“Then the fun part starts,” Tweddell enthuses. “The majority of class time is spent on applying that knowledge to real world authentic problems that have been brought in from pharmacy practice. So it might be from case studies, it might be around making a diagnosis, it might be coming up with a management plan.”
Having made their collaborative decisions, the teams simultaneously reveal their chosen solution to the entire class of up to 18 teams. The class then discusses the outcomes as a whole group, with different teams explaining why they chose the answers they did. “It’s taking a much deeper approach to learning than just sitting listening, because they have made that decision… then they defend it and quite passionately at times,” says Tweddell. “When it works really well, you’ve actually got the debate going between the teams and you’re just sat on the side lines, enjoying the discussion that is going on.”
Keeping it real
Tweddell himself graduated from the University of Bradford in 1991 and began his career in community pharmacy. “I spent six years working for a small community pharmacy called Foster and Plumpton, which was bought out eventually by Lloydspharmacy,” he explains. “After I’d been qualified for three years I took my first preregistration trainee and found I really enjoyed teaching others about pharmacy.” Lloydspharmacy offered a teacher-practitioner post at the University of Bradford for pharmacists who wished to split their time between the pharmacy and the lecture hall, which Tweddell decided to apply for. “It involved three days working for the university, teaching pharmacy to the university students, and two days working in practice,” he remembers. “I was aiming to bring contemporary real world experience into the classroom. I did that for four years — I really enjoyed it, particularly the teaching side. And then an opportunity came up in 2001 to apply for a full-time post here as a senior lecturer.”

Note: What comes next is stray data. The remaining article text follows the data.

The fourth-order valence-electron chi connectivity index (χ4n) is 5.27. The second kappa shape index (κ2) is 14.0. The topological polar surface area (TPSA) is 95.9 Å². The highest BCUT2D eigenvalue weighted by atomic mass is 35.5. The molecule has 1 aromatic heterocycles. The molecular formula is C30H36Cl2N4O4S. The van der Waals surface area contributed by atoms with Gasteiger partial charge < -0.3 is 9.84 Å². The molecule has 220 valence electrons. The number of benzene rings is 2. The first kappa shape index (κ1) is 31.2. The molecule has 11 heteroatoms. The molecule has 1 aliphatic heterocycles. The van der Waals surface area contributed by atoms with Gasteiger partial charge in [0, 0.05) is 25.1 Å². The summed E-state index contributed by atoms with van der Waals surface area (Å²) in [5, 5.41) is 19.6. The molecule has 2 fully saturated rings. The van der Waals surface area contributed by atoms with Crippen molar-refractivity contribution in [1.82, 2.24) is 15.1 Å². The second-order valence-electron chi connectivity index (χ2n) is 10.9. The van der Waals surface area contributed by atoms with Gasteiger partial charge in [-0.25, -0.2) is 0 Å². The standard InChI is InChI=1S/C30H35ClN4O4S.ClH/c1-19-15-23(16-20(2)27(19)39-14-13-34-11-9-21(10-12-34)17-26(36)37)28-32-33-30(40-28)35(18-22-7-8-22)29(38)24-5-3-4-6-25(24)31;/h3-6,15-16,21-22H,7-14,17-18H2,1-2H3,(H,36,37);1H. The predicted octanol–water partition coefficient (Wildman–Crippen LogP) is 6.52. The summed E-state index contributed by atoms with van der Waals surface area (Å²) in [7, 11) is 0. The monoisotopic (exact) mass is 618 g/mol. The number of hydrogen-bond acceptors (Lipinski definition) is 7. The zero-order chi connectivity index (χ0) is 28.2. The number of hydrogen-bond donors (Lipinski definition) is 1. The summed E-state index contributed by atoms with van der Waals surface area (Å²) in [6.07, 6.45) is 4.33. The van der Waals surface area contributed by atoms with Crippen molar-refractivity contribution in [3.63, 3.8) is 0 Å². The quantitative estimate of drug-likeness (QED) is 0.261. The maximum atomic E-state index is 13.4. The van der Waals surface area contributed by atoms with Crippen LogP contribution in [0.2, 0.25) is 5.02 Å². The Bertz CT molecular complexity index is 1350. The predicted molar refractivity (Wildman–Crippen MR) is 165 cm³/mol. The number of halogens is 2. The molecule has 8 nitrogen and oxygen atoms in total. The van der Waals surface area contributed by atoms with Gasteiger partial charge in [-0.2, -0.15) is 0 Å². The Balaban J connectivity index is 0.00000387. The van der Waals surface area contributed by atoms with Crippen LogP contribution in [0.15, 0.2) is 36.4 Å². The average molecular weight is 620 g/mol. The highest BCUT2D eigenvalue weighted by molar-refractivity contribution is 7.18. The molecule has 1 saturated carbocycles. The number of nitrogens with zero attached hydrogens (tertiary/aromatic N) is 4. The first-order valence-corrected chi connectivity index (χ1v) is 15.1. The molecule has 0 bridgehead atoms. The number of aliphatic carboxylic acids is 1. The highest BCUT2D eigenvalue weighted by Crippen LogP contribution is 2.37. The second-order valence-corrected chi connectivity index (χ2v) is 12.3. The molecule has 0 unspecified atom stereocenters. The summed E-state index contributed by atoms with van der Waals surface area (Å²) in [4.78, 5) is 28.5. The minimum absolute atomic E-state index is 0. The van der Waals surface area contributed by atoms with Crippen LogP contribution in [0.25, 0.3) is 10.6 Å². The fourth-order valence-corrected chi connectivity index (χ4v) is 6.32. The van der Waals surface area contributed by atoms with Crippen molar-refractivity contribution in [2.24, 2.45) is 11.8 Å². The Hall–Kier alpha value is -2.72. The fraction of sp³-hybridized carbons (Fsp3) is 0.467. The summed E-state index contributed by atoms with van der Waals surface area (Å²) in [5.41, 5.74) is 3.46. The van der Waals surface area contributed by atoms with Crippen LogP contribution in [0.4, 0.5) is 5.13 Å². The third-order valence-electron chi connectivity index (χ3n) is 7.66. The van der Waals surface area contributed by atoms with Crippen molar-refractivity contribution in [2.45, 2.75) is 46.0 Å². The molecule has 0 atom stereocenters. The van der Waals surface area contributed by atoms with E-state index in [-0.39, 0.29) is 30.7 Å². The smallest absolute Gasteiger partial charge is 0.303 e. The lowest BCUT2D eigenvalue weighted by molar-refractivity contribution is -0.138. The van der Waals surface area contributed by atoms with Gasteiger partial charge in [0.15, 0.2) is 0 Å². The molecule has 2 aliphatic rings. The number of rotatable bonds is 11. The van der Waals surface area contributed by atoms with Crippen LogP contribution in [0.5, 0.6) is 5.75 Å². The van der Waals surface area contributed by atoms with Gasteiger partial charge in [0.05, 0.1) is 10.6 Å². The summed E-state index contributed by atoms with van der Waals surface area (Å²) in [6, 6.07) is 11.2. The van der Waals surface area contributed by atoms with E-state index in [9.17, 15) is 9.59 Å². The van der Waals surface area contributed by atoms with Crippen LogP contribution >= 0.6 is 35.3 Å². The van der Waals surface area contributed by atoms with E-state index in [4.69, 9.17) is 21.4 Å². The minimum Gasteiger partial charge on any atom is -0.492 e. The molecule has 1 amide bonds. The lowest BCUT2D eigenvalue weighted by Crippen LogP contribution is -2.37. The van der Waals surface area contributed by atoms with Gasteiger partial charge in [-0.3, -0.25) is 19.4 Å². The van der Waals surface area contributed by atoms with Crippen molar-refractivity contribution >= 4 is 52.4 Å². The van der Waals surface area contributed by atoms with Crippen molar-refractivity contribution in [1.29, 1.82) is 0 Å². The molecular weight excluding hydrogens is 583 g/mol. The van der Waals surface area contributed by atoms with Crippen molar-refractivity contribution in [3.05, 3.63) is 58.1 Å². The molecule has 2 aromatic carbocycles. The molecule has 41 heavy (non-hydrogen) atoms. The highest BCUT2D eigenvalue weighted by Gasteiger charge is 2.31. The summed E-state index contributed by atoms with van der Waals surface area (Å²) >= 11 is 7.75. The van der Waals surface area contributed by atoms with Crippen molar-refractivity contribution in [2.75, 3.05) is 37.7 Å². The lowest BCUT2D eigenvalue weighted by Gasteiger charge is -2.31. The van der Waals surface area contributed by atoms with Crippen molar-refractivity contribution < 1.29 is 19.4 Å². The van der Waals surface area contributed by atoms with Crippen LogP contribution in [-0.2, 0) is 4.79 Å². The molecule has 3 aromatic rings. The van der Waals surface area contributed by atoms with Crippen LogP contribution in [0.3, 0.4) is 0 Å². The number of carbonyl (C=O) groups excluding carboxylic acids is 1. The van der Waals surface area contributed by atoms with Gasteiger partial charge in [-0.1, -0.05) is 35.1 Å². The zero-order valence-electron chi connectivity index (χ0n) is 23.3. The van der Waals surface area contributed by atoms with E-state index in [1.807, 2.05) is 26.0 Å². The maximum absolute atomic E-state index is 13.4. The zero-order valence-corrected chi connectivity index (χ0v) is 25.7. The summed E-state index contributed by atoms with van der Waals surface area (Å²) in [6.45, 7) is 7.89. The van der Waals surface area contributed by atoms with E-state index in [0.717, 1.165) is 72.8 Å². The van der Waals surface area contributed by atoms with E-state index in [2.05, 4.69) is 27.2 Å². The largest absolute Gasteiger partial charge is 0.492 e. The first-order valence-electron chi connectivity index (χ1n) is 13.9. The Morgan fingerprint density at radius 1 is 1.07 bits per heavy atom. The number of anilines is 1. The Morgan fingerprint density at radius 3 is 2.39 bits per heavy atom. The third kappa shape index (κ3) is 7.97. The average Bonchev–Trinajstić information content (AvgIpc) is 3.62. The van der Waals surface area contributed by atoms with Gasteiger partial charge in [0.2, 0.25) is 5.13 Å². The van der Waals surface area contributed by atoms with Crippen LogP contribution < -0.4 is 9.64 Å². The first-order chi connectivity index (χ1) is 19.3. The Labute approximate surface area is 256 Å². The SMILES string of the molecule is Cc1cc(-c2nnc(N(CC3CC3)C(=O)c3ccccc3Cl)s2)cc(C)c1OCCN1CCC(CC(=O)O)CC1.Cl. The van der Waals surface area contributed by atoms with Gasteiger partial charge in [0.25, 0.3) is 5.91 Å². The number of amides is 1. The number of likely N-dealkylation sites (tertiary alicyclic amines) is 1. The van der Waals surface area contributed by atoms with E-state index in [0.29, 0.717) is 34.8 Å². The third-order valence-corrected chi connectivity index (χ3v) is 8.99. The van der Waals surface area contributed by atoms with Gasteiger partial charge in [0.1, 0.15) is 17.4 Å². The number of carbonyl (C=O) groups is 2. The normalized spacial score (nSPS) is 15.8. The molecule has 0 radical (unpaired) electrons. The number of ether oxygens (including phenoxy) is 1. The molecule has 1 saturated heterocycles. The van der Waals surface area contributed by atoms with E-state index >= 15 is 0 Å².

After securing the senior lecturer role, Tweddell went on to fulfil a number of roles at the university, including a six-year stint as programme leader, where he was responsible for managing the programme, supporting students and ensuring the course was fit for purpose. “I didn’t know as much about educational theory at that point,” he explains. “The course was more like disparate modules, which had the subject content, but we didn’t find it was leading towards the sort of outcomes we wanted to achieve.” Tweddell then took on a management role as head of pharmacy practice from 2006 until 2011, when he started work on the new course.
Training the trainers
Changing the style of teaching so radically presented some challenges, particularly for staff. Tweddell explains that, initially, one third of affected teachers were enthusiastic about the idea, one third were undecided and the remainder preferred a more traditional approach, including lectures and seminars. “Facilitating this type of learning requires a different skill for the instructors,” he says. “Many of us had perfected our abilities at delivering content talking at students in lectures but team-based learning requires that instructors facilitate the discussion by drawing out the answers from the students, not just giving the answer. That was a new skill for many of us.”